We take pride in calling ourselves hospitable and peace-loving people, and zealously proclaim ‘Nagaland for Christ!’ But, the irony is that we are incoherent and full of vengeance. Is it enough to chant in a chorus that we are peace loving? Are we not contradicting ourselves with our actions? Our actions build our identity. What has happened in the past few days is most unfortunate and unexpected, because the ultimate result was not to sacrifice lives, but to arrive at an amicable solution. I am neither in favor nor against either of the two segments of opinions, but I am one among the many confused spectators, who in the chaos is trying to figure out what has really gone wrong. Could we have avoided the whole chaos?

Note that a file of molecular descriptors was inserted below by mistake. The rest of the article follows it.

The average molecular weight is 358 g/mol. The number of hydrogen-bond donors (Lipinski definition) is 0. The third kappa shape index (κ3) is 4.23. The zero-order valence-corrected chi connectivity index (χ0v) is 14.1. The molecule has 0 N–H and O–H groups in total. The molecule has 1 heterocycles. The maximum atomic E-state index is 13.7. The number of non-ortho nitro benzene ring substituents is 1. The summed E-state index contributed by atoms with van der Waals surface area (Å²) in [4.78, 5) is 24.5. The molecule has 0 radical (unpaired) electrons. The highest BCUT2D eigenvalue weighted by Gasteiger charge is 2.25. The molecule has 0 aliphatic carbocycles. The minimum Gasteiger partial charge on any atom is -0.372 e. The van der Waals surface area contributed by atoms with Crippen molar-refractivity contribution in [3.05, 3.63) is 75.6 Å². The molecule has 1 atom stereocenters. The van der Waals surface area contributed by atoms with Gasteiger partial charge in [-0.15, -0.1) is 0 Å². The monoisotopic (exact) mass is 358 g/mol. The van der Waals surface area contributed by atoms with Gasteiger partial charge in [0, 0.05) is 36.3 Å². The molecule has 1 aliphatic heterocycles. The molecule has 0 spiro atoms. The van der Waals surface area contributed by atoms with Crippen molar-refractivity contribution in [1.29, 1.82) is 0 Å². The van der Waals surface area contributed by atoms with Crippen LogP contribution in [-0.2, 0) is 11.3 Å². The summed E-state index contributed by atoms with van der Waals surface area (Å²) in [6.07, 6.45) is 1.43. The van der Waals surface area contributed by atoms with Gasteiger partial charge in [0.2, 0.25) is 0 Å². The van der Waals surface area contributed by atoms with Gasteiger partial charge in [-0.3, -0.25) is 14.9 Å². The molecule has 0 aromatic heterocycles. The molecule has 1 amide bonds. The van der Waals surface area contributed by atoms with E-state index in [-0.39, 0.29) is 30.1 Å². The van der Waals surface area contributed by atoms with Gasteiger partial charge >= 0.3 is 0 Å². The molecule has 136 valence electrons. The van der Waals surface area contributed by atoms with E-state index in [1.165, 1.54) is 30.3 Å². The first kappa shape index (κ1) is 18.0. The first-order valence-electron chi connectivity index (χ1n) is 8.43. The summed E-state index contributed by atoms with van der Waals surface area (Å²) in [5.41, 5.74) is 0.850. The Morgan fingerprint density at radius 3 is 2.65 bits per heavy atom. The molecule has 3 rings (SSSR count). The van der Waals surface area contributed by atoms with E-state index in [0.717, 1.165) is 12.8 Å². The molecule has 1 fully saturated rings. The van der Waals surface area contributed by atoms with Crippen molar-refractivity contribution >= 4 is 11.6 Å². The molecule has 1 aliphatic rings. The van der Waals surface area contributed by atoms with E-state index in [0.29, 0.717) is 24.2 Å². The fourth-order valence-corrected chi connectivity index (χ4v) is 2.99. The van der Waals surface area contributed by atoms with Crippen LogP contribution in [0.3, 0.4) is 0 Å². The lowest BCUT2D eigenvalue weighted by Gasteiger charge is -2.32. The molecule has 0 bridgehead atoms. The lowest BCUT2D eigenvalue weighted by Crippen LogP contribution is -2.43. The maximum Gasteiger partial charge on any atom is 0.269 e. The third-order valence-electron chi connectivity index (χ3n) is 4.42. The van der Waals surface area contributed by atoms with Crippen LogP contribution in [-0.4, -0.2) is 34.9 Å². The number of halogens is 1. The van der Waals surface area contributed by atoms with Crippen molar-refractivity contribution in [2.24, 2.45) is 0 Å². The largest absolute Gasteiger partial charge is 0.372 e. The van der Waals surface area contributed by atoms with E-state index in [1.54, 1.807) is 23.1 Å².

There is always a solution to every problem, but violence is never the answer; it only aggravates the situation. Why do we always turn to violence and believe that ultimately it can only settle problems? We have experienced the outcome of violence in the past too, and I am saddened by the fact that we have not learned from our past. Like in the past, the social media has once again maneuvered the innocent Nagas. "One rotten potato in the basket spoils the whole basket". In our case too, a handful of selfish half-baked cakes has succeeded in manipulating the minds of the masses. Do our youth comprehensively understand the issues they are fighting for?

In the battle between Good and Evil, Evil has triumphed once again in ‘The Land of Christ’. Evil here does not connote to any of the two rivals; rather, it implies that both have surrendered to irrationality.